NCoS said 3166 inmates on death row in Nigeria as of Dec. 12, 2022.

CGC Haliru Nababa, Comptroller-General of the Nigerian Correctional Services (NCoS), stated at a media parley in Abuja on December 15, 2022 that a total of 3,166 inmates are presently on death row in Nigeria as of December 12, 2022. Only 62 of these convicts (representing 1.9 percent) are female. Even though the death sentence is legal in Nigeria, as the number of inmates on death row increases, executions are rare in the country. Yet, judges continue to pronounce the death penalty for offences like treason, kidnapping, murder, armed robbery and involvement with militia groups. According to Amnesty International, Nigeria has the highest death-row population in sub-Saharan Africa. Between 1999 and 2007, no inmate was executed. But between 2007 and 2017, seven inmates were executed. The group said the 621 death sentences imposed in 2017 accounted for 71 percent of all confirmed death sentences ordered in sub-Saharan Africa that year.

Nigerian courts carried out three executions in 2016 and handed out 527 death sentences, three times more than the previous year. State governors have the legal backing to sign the death warrant. But Human Rights lawyer, Femi Falana (SAN), has said that since the return of democracy in 1999, only few governors have signed death warrants of the execution of death row inmates in the country. Many death row inmates, including those that have been condemned to death by the Supreme Court like the leader of the Christian Praying Assembly, Reverend (Chukwuemeka Ezeugo) King, continue to languish in confinement for years, awaiting execution. Meanwhile, the Executive Director of the Legal Defence Assistance Programme, LEDA, Chino Obiagwu, SAN, expressed surprise that some governors said they were willing to sign death warrants notwithstanding two different cases pending in courts in Abuja and Lagos seeking to stop the execution of death row inmates.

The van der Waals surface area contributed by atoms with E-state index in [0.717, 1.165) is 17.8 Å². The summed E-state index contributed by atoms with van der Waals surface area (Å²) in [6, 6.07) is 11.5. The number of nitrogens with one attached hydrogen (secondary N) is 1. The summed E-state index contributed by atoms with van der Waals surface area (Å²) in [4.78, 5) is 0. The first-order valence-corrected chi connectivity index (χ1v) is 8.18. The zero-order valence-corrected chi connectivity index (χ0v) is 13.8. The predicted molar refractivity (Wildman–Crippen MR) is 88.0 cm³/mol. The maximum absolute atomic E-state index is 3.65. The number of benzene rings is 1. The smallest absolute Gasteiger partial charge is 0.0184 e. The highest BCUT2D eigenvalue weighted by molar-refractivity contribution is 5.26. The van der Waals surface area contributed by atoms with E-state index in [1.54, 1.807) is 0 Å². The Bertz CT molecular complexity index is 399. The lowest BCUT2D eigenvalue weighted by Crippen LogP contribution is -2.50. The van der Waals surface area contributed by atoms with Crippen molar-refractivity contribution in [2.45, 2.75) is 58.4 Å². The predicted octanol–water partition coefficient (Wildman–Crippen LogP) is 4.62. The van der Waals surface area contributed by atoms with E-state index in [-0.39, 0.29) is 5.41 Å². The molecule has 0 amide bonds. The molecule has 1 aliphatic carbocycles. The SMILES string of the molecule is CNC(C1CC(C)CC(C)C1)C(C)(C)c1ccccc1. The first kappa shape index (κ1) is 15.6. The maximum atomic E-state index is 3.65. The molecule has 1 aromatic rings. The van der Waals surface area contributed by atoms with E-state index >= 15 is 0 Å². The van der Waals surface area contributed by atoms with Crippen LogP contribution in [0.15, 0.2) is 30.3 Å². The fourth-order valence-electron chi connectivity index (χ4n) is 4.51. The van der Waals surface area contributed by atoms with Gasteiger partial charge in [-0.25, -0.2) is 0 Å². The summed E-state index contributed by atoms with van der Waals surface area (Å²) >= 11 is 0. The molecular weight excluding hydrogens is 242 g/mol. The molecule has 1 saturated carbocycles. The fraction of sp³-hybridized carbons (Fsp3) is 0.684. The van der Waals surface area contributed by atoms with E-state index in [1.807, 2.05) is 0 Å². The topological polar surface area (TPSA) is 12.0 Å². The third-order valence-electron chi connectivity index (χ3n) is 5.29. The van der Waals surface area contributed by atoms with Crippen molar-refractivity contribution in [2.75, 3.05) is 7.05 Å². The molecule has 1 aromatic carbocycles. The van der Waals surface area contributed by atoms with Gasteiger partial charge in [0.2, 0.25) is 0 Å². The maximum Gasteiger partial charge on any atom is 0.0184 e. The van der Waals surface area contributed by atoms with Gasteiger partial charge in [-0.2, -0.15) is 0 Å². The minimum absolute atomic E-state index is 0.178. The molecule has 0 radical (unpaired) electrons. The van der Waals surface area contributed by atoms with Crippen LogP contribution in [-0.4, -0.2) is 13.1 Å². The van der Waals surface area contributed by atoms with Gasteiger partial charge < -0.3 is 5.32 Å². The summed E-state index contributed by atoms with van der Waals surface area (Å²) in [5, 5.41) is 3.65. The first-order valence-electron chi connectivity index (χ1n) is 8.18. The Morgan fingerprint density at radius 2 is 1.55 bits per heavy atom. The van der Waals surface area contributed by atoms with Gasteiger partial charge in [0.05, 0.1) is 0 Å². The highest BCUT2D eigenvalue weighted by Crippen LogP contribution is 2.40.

Many senior lawyers want the death penalty gone.

The issue of the death penalty has continually stirred emotions across Nigeria’s social and political divides. While international law discourages the imposition of the death penalty, Nigeria is one of the countries that still retains the use of the death penalty in its criminal law and penal code. A total of 110 countries in the world have abolished the death sentence for all crimes, 54 countries including Nigeria still retains the provision in their laws. Many senior lawyers, including Falana (SAN), Adegboruwa (SAN), Pedro (SAN), and Sowemimo (SAN), and human rights institutions are pushing for the abolishment of the death penalty. However, others are pleading for its retention.